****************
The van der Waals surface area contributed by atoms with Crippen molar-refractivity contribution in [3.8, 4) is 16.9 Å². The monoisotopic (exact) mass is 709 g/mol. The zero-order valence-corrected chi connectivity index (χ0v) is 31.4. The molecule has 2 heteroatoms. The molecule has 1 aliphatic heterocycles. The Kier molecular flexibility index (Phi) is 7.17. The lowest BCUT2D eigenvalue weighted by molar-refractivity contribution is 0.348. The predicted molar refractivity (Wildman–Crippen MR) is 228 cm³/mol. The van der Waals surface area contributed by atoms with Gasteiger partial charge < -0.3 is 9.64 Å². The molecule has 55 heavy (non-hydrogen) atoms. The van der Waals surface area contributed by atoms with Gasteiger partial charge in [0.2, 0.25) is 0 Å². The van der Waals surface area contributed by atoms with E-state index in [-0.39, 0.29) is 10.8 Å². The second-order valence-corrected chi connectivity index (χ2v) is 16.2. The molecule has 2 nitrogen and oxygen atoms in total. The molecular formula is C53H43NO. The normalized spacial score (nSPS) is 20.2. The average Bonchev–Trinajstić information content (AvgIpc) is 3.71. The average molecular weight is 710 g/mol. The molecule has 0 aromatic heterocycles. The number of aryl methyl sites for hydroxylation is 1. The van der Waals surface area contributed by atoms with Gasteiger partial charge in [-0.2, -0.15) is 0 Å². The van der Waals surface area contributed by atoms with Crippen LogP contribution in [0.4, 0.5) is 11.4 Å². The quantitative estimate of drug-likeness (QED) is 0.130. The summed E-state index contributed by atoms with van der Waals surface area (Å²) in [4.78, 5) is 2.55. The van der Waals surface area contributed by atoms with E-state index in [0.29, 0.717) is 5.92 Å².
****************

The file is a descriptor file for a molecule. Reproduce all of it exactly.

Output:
The van der Waals surface area contributed by atoms with Crippen molar-refractivity contribution in [3.8, 4) is 16.9 Å². The monoisotopic (exact) mass is 709 g/mol. The zero-order valence-corrected chi connectivity index (χ0v) is 31.4. The molecule has 2 heteroatoms. The molecule has 1 aliphatic heterocycles. The Kier molecular flexibility index (Phi) is 7.17. The lowest BCUT2D eigenvalue weighted by molar-refractivity contribution is 0.348. The predicted molar refractivity (Wildman–Crippen MR) is 228 cm³/mol. The van der Waals surface area contributed by atoms with Gasteiger partial charge < -0.3 is 9.64 Å². The molecule has 55 heavy (non-hydrogen) atoms. The van der Waals surface area contributed by atoms with Gasteiger partial charge in [0.2, 0.25) is 0 Å². The van der Waals surface area contributed by atoms with E-state index in [-0.39, 0.29) is 10.8 Å². The second-order valence-corrected chi connectivity index (χ2v) is 16.2. The molecule has 2 nitrogen and oxygen atoms in total. The molecular formula is C53H43NO. The normalized spacial score (nSPS) is 20.2. The average Bonchev–Trinajstić information content (AvgIpc) is 3.71. The average molecular weight is 710 g/mol. The molecule has 0 aromatic heterocycles. The number of aryl methyl sites for hydroxylation is 1. The van der Waals surface area contributed by atoms with Gasteiger partial charge in [-0.2, -0.15) is 0 Å². The van der Waals surface area contributed by atoms with Crippen LogP contribution in [0.4, 0.5) is 11.4 Å². The quantitative estimate of drug-likeness (QED) is 0.130. The summed E-state index contributed by atoms with van der Waals surface area (Å²) in [4.78, 5) is 2.55. The van der Waals surface area contributed by atoms with E-state index in [0.29, 0.717) is 5.92 Å².